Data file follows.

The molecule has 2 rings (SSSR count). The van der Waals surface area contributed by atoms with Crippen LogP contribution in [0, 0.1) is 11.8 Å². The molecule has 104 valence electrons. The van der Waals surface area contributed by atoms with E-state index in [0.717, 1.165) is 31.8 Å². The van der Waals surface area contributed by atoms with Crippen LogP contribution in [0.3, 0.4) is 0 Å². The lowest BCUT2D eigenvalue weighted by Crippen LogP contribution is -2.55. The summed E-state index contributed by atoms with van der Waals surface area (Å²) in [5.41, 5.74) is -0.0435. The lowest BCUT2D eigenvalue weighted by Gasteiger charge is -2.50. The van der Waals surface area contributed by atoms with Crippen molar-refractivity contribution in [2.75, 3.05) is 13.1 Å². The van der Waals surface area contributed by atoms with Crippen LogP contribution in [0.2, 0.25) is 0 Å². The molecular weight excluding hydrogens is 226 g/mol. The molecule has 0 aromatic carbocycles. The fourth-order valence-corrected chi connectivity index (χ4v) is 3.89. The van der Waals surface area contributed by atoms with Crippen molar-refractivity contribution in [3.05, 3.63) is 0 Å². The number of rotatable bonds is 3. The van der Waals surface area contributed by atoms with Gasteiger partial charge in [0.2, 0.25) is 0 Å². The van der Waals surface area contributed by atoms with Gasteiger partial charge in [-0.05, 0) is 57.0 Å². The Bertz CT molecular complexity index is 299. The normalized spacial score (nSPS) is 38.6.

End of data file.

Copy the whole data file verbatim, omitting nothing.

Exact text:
The molecule has 2 rings (SSSR count). The van der Waals surface area contributed by atoms with Crippen LogP contribution in [0, 0.1) is 11.8 Å². The molecule has 104 valence electrons. The van der Waals surface area contributed by atoms with E-state index in [0.717, 1.165) is 31.8 Å². The van der Waals surface area contributed by atoms with Crippen LogP contribution in [0.3, 0.4) is 0 Å². The lowest BCUT2D eigenvalue weighted by Crippen LogP contribution is -2.55. The summed E-state index contributed by atoms with van der Waals surface area (Å²) in [5.41, 5.74) is -0.0435. The lowest BCUT2D eigenvalue weighted by Gasteiger charge is -2.50. The van der Waals surface area contributed by atoms with Crippen molar-refractivity contribution in [2.75, 3.05) is 13.1 Å². The van der Waals surface area contributed by atoms with Crippen LogP contribution in [0.2, 0.25) is 0 Å². The molecular weight excluding hydrogens is 226 g/mol. The molecule has 0 aromatic carbocycles. The fourth-order valence-corrected chi connectivity index (χ4v) is 3.89. The van der Waals surface area contributed by atoms with Crippen molar-refractivity contribution in [3.05, 3.63) is 0 Å². The number of rotatable bonds is 3. The van der Waals surface area contributed by atoms with Gasteiger partial charge in [0.2, 0.25) is 0 Å². The van der Waals surface area contributed by atoms with Gasteiger partial charge in [-0.05, 0) is 57.0 Å². The Bertz CT molecular complexity index is 299. The normalized spacial score (nSPS) is 38.6.